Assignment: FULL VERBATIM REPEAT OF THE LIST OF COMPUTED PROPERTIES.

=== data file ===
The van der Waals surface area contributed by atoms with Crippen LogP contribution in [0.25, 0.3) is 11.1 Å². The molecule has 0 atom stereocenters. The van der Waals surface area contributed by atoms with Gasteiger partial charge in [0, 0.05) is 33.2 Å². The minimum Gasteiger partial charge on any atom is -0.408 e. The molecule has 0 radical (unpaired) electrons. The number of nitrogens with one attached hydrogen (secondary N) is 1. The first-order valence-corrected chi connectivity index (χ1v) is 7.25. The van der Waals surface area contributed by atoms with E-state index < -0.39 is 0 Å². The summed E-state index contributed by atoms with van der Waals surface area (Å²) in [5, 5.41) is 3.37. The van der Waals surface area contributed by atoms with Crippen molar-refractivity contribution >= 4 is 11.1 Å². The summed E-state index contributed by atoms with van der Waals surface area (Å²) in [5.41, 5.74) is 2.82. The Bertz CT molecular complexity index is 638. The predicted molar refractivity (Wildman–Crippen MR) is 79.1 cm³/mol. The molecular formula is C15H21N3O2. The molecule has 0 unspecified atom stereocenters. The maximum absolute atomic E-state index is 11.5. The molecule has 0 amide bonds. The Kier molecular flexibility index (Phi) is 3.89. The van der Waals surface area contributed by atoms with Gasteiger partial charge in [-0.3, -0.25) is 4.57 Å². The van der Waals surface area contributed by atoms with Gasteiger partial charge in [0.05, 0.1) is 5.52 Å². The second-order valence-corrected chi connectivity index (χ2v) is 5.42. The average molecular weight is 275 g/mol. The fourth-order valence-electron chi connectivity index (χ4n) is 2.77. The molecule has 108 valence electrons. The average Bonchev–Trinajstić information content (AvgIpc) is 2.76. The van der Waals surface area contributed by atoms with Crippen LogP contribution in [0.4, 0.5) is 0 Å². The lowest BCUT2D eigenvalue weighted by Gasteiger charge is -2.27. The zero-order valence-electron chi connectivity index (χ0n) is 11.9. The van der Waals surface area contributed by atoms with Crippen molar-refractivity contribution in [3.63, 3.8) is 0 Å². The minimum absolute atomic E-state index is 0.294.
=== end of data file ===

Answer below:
The van der Waals surface area contributed by atoms with Crippen LogP contribution in [0.25, 0.3) is 11.1 Å². The molecule has 0 atom stereocenters. The van der Waals surface area contributed by atoms with Gasteiger partial charge in [0, 0.05) is 33.2 Å². The minimum Gasteiger partial charge on any atom is -0.408 e. The molecule has 0 radical (unpaired) electrons. The number of nitrogens with one attached hydrogen (secondary N) is 1. The first-order valence-corrected chi connectivity index (χ1v) is 7.25. The van der Waals surface area contributed by atoms with E-state index < -0.39 is 0 Å². The summed E-state index contributed by atoms with van der Waals surface area (Å²) in [5, 5.41) is 3.37. The van der Waals surface area contributed by atoms with Crippen molar-refractivity contribution >= 4 is 11.1 Å². The summed E-state index contributed by atoms with van der Waals surface area (Å²) in [5.41, 5.74) is 2.82. The Bertz CT molecular complexity index is 638. The predicted molar refractivity (Wildman–Crippen MR) is 79.1 cm³/mol. The molecular formula is C15H21N3O2. The molecule has 0 unspecified atom stereocenters. The maximum absolute atomic E-state index is 11.5. The molecule has 0 amide bonds. The Kier molecular flexibility index (Phi) is 3.89. The van der Waals surface area contributed by atoms with Gasteiger partial charge in [-0.3, -0.25) is 4.57 Å². The van der Waals surface area contributed by atoms with Gasteiger partial charge in [0.05, 0.1) is 5.52 Å². The second-order valence-corrected chi connectivity index (χ2v) is 5.42. The average molecular weight is 275 g/mol. The fourth-order valence-electron chi connectivity index (χ4n) is 2.77. The molecule has 108 valence electrons. The average Bonchev–Trinajstić information content (AvgIpc) is 2.76. The van der Waals surface area contributed by atoms with Crippen LogP contribution in [0.4, 0.5) is 0 Å². The lowest BCUT2D eigenvalue weighted by Gasteiger charge is -2.27. The zero-order valence-electron chi connectivity index (χ0n) is 11.9. The van der Waals surface area contributed by atoms with Crippen molar-refractivity contribution in [3.63, 3.8) is 0 Å². The minimum absolute atomic E-state index is 0.294.